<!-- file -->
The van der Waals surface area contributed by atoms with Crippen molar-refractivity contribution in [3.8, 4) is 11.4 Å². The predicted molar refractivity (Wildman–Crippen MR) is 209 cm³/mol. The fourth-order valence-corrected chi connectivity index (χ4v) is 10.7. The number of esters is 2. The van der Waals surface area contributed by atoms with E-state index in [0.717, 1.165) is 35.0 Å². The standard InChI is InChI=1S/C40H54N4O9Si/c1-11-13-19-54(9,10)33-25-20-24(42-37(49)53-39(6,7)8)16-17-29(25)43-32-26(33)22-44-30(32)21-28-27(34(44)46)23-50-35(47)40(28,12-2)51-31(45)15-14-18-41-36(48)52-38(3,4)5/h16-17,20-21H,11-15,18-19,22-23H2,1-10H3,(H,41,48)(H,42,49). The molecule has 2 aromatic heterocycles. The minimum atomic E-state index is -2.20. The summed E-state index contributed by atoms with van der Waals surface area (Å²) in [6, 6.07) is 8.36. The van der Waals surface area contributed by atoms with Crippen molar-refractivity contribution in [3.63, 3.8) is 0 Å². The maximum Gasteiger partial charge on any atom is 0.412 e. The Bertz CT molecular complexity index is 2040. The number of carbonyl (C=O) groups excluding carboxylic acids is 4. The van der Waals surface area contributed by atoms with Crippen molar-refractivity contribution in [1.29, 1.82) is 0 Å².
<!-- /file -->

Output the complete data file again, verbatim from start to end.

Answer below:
The van der Waals surface area contributed by atoms with Crippen molar-refractivity contribution in [3.8, 4) is 11.4 Å². The predicted molar refractivity (Wildman–Crippen MR) is 209 cm³/mol. The fourth-order valence-corrected chi connectivity index (χ4v) is 10.7. The number of esters is 2. The van der Waals surface area contributed by atoms with E-state index in [0.717, 1.165) is 35.0 Å². The standard InChI is InChI=1S/C40H54N4O9Si/c1-11-13-19-54(9,10)33-25-20-24(42-37(49)53-39(6,7)8)16-17-29(25)43-32-26(33)22-44-30(32)21-28-27(34(44)46)23-50-35(47)40(28,12-2)51-31(45)15-14-18-41-36(48)52-38(3,4)5/h16-17,20-21H,11-15,18-19,22-23H2,1-10H3,(H,41,48)(H,42,49). The molecule has 2 aromatic heterocycles. The minimum atomic E-state index is -2.20. The summed E-state index contributed by atoms with van der Waals surface area (Å²) in [6, 6.07) is 8.36. The van der Waals surface area contributed by atoms with Crippen molar-refractivity contribution in [3.63, 3.8) is 0 Å². The maximum Gasteiger partial charge on any atom is 0.412 e. The Bertz CT molecular complexity index is 2040. The number of carbonyl (C=O) groups excluding carboxylic acids is 4. The van der Waals surface area contributed by atoms with Crippen molar-refractivity contribution in [1.29, 1.82) is 0 Å².